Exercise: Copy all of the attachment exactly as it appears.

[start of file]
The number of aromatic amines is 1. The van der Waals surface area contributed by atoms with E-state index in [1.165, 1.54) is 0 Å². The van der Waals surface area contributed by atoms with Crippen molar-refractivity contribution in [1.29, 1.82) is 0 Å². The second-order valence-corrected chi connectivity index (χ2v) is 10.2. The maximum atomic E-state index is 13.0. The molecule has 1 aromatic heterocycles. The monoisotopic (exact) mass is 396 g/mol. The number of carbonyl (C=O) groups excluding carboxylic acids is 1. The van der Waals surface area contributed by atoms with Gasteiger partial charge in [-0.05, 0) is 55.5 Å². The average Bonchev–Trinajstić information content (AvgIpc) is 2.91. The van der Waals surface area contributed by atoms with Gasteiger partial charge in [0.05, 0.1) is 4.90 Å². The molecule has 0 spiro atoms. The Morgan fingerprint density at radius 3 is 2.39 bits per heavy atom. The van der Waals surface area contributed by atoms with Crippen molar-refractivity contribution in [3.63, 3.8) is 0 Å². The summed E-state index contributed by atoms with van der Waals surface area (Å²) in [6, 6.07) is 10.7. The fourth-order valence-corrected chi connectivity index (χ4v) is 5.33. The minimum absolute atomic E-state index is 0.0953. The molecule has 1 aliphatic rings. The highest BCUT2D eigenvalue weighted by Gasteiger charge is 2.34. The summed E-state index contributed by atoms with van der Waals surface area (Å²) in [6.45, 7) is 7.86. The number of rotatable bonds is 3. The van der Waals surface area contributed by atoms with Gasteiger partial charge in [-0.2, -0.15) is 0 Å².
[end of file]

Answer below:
The number of aromatic amines is 1. The van der Waals surface area contributed by atoms with E-state index in [1.165, 1.54) is 0 Å². The van der Waals surface area contributed by atoms with Crippen molar-refractivity contribution in [1.29, 1.82) is 0 Å². The second-order valence-corrected chi connectivity index (χ2v) is 10.2. The maximum atomic E-state index is 13.0. The molecule has 1 aromatic heterocycles. The monoisotopic (exact) mass is 396 g/mol. The number of carbonyl (C=O) groups excluding carboxylic acids is 1. The van der Waals surface area contributed by atoms with Gasteiger partial charge in [-0.05, 0) is 55.5 Å². The average Bonchev–Trinajstić information content (AvgIpc) is 2.91. The van der Waals surface area contributed by atoms with Gasteiger partial charge in [0.05, 0.1) is 4.90 Å². The molecule has 0 spiro atoms. The Morgan fingerprint density at radius 3 is 2.39 bits per heavy atom. The van der Waals surface area contributed by atoms with Crippen molar-refractivity contribution in [3.63, 3.8) is 0 Å². The summed E-state index contributed by atoms with van der Waals surface area (Å²) in [6, 6.07) is 10.7. The fourth-order valence-corrected chi connectivity index (χ4v) is 5.33. The minimum absolute atomic E-state index is 0.0953. The molecule has 1 aliphatic rings. The highest BCUT2D eigenvalue weighted by Gasteiger charge is 2.34. The summed E-state index contributed by atoms with van der Waals surface area (Å²) in [6.45, 7) is 7.86. The number of rotatable bonds is 3. The van der Waals surface area contributed by atoms with Gasteiger partial charge in [-0.2, -0.15) is 0 Å².